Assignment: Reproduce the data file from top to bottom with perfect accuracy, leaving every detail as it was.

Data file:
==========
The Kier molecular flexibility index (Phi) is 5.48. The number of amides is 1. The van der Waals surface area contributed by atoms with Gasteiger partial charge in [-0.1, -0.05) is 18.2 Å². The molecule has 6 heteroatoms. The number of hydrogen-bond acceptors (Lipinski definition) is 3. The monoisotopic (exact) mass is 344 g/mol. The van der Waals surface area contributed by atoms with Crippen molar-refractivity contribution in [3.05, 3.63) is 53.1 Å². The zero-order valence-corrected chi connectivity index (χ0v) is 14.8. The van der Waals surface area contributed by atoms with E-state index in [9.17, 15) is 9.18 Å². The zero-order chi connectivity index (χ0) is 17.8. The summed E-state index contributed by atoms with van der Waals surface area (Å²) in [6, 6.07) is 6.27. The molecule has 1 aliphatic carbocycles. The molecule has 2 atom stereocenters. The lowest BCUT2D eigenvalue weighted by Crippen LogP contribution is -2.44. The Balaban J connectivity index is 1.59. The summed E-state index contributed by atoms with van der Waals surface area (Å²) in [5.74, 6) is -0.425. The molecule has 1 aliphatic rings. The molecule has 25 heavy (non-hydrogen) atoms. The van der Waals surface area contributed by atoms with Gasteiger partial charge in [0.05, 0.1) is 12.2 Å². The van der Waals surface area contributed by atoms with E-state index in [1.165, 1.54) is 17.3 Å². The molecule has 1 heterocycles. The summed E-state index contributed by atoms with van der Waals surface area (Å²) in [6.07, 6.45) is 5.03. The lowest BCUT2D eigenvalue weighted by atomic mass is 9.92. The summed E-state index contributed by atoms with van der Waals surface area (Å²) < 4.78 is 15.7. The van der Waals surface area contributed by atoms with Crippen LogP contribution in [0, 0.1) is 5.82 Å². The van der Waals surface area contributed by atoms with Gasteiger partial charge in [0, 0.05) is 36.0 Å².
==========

The Kier molecular flexibility index (Phi) is 5.48. The number of amides is 1. The van der Waals surface area contributed by atoms with Gasteiger partial charge in [-0.1, -0.05) is 18.2 Å². The molecule has 6 heteroatoms. The number of hydrogen-bond acceptors (Lipinski definition) is 3. The monoisotopic (exact) mass is 344 g/mol. The van der Waals surface area contributed by atoms with Crippen molar-refractivity contribution in [3.05, 3.63) is 53.1 Å². The zero-order valence-corrected chi connectivity index (χ0v) is 14.8. The van der Waals surface area contributed by atoms with E-state index in [9.17, 15) is 9.18 Å². The zero-order chi connectivity index (χ0) is 17.8. The summed E-state index contributed by atoms with van der Waals surface area (Å²) in [6, 6.07) is 6.27. The molecule has 1 aliphatic carbocycles. The molecule has 2 atom stereocenters. The lowest BCUT2D eigenvalue weighted by Crippen LogP contribution is -2.44. The Balaban J connectivity index is 1.59. The summed E-state index contributed by atoms with van der Waals surface area (Å²) in [5.74, 6) is -0.425. The molecule has 1 aliphatic rings. The molecule has 25 heavy (non-hydrogen) atoms. The van der Waals surface area contributed by atoms with Gasteiger partial charge in [0.05, 0.1) is 12.2 Å². The van der Waals surface area contributed by atoms with E-state index in [1.165, 1.54) is 17.3 Å². The molecule has 1 heterocycles. The summed E-state index contributed by atoms with van der Waals surface area (Å²) in [6.07, 6.45) is 5.03. The lowest BCUT2D eigenvalue weighted by atomic mass is 9.92. The summed E-state index contributed by atoms with van der Waals surface area (Å²) < 4.78 is 15.7. The van der Waals surface area contributed by atoms with Crippen LogP contribution in [0, 0.1) is 5.82 Å². The van der Waals surface area contributed by atoms with Gasteiger partial charge in [0, 0.05) is 36.0 Å².